Back in March, Freescale announced their Vybrid solution featuring both a Cortex A5 processor and a Cortex M4 microcontroller, and they had prototypes running an unnamed virtual platform in order to speed up software development and possibly have the software ready at the same time as the silicon is. Always looking to learn more, I studied and wrote about virtual hardware platforms such as Cadence Virtual System Platform, Wind River Simics Virtual Platforms and the open source Imperas OVPsim simulator.
VWorks uploaded a demonstration of VLAB running a virtual platform for the Freescale Vybrid controller and showing how it can handle both ARM Cortex-A5 and Cortex-M4 cores.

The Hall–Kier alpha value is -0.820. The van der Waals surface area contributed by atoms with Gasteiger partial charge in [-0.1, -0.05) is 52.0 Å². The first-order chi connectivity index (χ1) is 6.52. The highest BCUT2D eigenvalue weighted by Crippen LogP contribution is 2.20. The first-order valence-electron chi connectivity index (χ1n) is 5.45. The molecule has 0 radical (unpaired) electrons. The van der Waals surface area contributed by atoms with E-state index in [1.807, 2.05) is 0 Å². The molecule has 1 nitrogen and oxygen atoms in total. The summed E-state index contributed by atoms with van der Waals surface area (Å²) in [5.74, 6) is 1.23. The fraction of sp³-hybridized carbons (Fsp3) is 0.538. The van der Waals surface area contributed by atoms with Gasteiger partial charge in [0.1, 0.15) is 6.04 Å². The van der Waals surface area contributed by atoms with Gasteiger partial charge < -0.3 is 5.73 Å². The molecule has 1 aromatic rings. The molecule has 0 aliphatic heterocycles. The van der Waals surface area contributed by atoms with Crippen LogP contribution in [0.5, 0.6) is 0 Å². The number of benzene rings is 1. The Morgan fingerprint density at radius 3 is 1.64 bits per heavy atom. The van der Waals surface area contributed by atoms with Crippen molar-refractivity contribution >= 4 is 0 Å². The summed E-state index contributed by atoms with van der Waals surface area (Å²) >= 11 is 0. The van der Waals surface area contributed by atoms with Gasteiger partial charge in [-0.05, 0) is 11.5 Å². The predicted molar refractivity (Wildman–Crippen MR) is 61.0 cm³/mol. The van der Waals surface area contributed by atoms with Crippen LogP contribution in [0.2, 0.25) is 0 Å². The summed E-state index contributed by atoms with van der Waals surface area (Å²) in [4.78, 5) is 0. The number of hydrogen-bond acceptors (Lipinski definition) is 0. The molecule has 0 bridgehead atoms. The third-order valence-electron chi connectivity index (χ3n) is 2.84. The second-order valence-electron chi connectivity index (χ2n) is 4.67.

This demo of VLAB 1.7.0 is pretty interesting and showcases:
- Dual (virtual) display control: one for Cortex A5, one for Cortex M4
- UART simulation
- List of peripherals and how it is possible to modify values of different ports
- Hardware registers
- Hardware breakpoints which can stop executing on both cores
- ARM Developer Studio 5 (DS 5) debugger integration
Virtual hardware platforms can accelerate embedded software and system development as they allow firmware and software engineers to:
- Start software early before hardware is available
- Find bugs faster with visibility and breakpoints (hardware breakpoint is not something you can do with the real hardware)
- Debug multicore design with synchronized visibility
- Avoid getting all the pressure because the hardware is ready and everybody is waiting for that d*mn software. 🙂